So who is right? Studying economics and being familiar with analysing economic data should help you answer this question. Not surprisingly, the answer depends on just how you define the issue and what datasets you use.
The Prime Minister was referring to National Statistics’ Annual Survey of Hours and Earnings (ASHE). This shows that in April 2013 median gross weekly earnings for full-time employees were £517.5, up 2.25% from £506.10 in 2012, and mean gross weekly earnings for full-time employees were £620.30, up 2.06% from £607.80 in 2012 (see Table 1.1a in the dataset). CPI inflation over this period was 2.4%, representing a real fall in median gross weekly earnings of 0.15% and mean gross weekly earnings of 0.34%.
But when adjustments are made for increases in personal income tax allowances, then, according to the government, except for the richest 10% of the working population, people had an average increase in real take-home pay of 1.1%.
But does this paint the complete picture? Critics of the government’s claim that people are ‘better off’, make the following points.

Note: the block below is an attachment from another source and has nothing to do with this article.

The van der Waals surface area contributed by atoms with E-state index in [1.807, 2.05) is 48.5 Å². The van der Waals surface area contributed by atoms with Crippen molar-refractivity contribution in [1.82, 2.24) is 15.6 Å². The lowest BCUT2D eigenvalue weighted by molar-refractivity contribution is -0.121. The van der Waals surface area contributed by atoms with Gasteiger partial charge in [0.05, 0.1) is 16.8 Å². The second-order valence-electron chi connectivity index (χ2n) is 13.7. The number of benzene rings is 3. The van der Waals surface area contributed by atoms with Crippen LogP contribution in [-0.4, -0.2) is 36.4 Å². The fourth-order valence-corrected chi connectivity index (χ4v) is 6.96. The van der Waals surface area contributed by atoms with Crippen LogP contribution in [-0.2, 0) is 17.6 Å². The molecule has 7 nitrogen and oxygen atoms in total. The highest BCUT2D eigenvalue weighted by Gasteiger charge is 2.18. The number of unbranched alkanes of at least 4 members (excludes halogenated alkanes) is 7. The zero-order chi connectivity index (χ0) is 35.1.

First, the ASHE dataset is for the year ending April 2013. The ONS publishes other datasets that show that real wages have fallen faster since then. The Earnings and Working Hours datasets, published monthly, currently go up to November 2013. The chart shows real wages from January 2005 to November 2013 (with CPI = 100 in December 2013). You can see that the downward trend resumed after mid 2013. In the year to November 2013, nominal average weekly earnings rose by 0.9%, while CPI inflation was 2.1%. Thus real weekly earnings fell by 1.2% over the period (click here for a PowerPoint of the chart).
Second, there is the question of whether CPI or RPI inflation should be used in calculating real wages. RPI inflation was 2.9% (compared to CPI inflation of 2.4%) in the year to April 2013. The chart shows weekly earnings adjusted for both CPI and RPI.
Third, if, instead of looking at gross real wages, the effect of income tax and national insurance changes are taken into account, then benefit changes ought also to be taken into account. Some benefits, such as tax credits and child benefit were cut in the year to April 2013.
Fourth, looking at just one year (and not even the latest 12 months) gives a very partial picture. It is better to look at a longer period and see what the trends are. The chart shows the period from 2005. Real wages (CPI adjusted) are 8.0% lower than at the peak (at the beginning of 2009) and 5.0% lower than at the time of the election in 2010. The differences are even greater if RPI-adjusted wages are used.